Scalia also wrote that the agency’s reasons for expanding its enforcement were “entirely rational” – and he rejected the idea that the FCC should have to prove that children are harmed by the use of expletives before levying fines.
“Even when used as an expletive, the F-Word’s power to insult and offend derives from its sexual meaning,” Scalia wrote.
Justices John Paul Stevens, Ruth Bader Ginsburg, David Souter and Stephen Breyer all dissented.

"The F.C.C.’s shifting and impermissibly vague indecency policy only imperils these broadcasters and muddles the regulatory landscape,” Stevens wrote. 
The Court, meanwhile, sent the case back to the 2nd Circuit Court of Appeals to decide the larger question of whether the law banning broadcast indecency between 6 a.m. and 10 p.m. is constitutional.

Pat Trueman, legal counsel for the Alliance Defense Fund, said the question is sure to come back to the Supreme Court.
“All the court looked at today was whether the FCC followed proper administrative procedure under the Administrative Procedures Act in changing how it is enforcing indecency law,” said Trueman, who is an expert on both indecency and obscenity laws.
But Trueman said he is concerned that high court may nullify its opinion of 30 years ago that laws against indecent broadcasting are constitutional – thanks in large part to conservative justice Clarence Thomas, who sided with the majority in Tuesday’s decision.
“Justice Thomas wrote a concurring opinion in the ruling saying that he questions whether or not the Supreme Court’s decision upholding the constitutionality of indecency law is valid,” Trueman told CNSNews.com.
Thomas argued that the Court’s 1978 FCC vs. Pacifica Foundation decision no longer applied -- for one reason -- because today’s tech-savvy cellphone and Internet world is different than the TV world of 30 years ago.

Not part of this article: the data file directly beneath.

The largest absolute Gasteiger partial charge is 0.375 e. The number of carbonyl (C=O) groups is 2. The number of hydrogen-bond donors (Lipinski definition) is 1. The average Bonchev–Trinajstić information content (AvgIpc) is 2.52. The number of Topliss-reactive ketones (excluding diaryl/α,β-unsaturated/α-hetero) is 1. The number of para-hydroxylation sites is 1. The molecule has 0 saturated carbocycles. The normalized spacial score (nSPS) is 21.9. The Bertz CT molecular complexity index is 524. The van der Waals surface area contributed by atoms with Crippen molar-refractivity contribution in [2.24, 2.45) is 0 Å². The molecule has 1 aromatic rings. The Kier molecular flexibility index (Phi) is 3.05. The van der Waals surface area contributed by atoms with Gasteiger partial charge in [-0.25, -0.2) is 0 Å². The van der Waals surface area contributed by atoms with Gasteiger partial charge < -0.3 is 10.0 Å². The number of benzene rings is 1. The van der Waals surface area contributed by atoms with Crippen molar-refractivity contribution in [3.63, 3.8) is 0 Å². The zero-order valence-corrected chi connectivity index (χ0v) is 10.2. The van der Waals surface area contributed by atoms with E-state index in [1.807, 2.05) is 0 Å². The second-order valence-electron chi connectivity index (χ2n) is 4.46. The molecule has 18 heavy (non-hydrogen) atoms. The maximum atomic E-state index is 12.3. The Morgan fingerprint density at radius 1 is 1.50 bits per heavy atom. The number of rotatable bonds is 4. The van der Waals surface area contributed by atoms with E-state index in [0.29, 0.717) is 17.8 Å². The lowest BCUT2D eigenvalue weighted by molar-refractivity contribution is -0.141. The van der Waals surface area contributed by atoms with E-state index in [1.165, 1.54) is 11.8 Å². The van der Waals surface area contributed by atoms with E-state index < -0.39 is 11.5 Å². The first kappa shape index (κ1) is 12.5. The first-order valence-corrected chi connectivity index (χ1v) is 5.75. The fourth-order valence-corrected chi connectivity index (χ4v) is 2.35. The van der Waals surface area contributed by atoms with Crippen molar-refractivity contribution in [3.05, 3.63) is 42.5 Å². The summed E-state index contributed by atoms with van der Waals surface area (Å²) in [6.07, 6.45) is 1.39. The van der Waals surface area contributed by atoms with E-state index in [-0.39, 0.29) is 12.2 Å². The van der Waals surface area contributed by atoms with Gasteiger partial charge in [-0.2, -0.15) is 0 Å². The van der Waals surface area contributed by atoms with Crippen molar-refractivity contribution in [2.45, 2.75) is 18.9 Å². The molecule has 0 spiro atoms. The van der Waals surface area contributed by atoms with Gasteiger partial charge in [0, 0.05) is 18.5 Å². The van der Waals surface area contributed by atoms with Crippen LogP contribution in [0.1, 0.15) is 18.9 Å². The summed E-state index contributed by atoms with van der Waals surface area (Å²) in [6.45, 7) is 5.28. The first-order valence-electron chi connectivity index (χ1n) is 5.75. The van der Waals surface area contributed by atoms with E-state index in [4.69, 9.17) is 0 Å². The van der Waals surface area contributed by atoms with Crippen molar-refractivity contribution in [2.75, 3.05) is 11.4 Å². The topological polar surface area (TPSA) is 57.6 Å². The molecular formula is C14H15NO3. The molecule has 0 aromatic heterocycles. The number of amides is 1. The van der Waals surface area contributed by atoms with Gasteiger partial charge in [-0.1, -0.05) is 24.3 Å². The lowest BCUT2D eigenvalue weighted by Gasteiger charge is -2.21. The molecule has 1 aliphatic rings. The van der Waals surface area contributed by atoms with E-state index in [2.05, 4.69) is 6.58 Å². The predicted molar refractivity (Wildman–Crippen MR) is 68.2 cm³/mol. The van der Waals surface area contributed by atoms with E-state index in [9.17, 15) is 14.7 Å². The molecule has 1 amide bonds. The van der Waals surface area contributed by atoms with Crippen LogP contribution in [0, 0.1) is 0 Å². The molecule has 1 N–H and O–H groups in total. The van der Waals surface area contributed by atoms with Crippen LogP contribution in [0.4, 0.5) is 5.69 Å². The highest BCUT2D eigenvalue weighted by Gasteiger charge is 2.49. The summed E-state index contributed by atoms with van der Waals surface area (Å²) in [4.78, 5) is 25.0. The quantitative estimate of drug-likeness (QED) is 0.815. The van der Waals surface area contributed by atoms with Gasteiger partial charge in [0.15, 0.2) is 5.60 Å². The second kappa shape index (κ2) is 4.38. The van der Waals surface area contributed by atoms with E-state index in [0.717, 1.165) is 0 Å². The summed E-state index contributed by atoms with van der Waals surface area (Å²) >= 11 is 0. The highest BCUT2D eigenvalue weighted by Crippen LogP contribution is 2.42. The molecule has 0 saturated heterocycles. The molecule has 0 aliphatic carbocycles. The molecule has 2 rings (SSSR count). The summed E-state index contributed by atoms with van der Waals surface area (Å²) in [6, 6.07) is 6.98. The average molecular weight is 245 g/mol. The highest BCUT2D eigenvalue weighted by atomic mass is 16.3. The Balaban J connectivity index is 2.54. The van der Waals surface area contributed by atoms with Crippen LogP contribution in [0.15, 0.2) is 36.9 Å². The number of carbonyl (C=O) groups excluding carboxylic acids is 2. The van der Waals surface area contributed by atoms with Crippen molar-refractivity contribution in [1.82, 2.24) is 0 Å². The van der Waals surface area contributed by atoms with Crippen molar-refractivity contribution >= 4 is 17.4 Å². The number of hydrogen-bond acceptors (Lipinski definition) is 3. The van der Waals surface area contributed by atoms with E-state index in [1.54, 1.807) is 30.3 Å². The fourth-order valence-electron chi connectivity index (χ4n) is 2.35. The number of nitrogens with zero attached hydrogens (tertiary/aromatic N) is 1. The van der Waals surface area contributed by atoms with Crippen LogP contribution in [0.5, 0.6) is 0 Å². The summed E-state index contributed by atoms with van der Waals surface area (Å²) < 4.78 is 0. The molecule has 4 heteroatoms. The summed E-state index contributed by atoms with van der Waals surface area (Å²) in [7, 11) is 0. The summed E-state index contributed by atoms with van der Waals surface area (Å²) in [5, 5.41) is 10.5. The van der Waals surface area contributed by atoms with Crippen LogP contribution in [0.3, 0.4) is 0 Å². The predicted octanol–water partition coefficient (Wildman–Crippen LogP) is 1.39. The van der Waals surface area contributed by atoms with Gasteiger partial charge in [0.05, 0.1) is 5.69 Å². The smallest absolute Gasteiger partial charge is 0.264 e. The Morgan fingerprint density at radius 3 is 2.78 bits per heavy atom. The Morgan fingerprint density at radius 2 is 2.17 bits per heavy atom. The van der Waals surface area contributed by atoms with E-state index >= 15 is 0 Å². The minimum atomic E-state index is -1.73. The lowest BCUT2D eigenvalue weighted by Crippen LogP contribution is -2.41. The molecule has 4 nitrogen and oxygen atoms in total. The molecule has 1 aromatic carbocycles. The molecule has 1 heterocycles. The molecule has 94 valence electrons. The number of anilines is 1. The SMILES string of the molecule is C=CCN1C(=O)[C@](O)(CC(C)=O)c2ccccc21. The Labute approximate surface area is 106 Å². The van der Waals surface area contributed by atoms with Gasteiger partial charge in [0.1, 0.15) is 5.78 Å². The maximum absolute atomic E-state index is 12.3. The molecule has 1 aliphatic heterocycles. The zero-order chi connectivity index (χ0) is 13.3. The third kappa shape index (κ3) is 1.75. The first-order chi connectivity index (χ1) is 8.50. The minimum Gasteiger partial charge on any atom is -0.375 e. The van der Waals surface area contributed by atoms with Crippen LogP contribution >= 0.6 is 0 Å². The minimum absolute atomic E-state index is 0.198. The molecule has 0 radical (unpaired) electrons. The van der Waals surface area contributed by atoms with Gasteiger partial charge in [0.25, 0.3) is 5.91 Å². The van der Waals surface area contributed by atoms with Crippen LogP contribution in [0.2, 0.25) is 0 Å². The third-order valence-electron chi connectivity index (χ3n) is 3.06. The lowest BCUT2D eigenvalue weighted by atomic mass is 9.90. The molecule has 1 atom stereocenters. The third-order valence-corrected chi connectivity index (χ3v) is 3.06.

“The extant facts that drove this Court to subject broadcasters to unique disfavor under the First Amendment simply do not exist today,” Thomas wrote. 

But Thomas also said he believes the Pacifica decision was fundamentally flawed because it was wrongly decided – it upheld indecency law and restricted speech primarily because children are in the television audience and need to be protected.
Thomas argued that the First Amendment must be seen through the Founders’ eyes – not through the modern eyes of people wanting to restrict speech to protect people. 
“(T)he original meaning of the Constitution cannot turn on modern necessity: Constitutional rights are enshrined with the scope they were understood to have when the people adopted them, whether or not future legislatures or (yes) even future judges think that scope too broad,” Thomas wrote.
Trueman said he agreed with Thomas’ view that the original intent of the Framers of the Constitution is paramount – and that we can’t just interpret the nation's foundational document to mean whatever we want it to mean.
“He’s right, of course,” Trueman said. “When the Founders established the Constitution, they didn’t anticipate that that would limit the First Amendment. But I also believe that the Founders of this country never intended that children be exposed to the kind of material that is on television.”
Fox Television, meanwhile, said in a statement that it is optimistic it will prevail when the Court eventually considers the constitutional question surrounding indecency law.
But members of Congress, however, want the high court to look at all the facts when it takes up the constitutional issue, according to Rep. Franks.
“I hope that when the issue is dealt with squarely by the court as to the constitutionality of the FCC’s ability to regulate expletives on the airwaves, I hope the court will rule in favor of protecting our children’s innocence,” Franks said.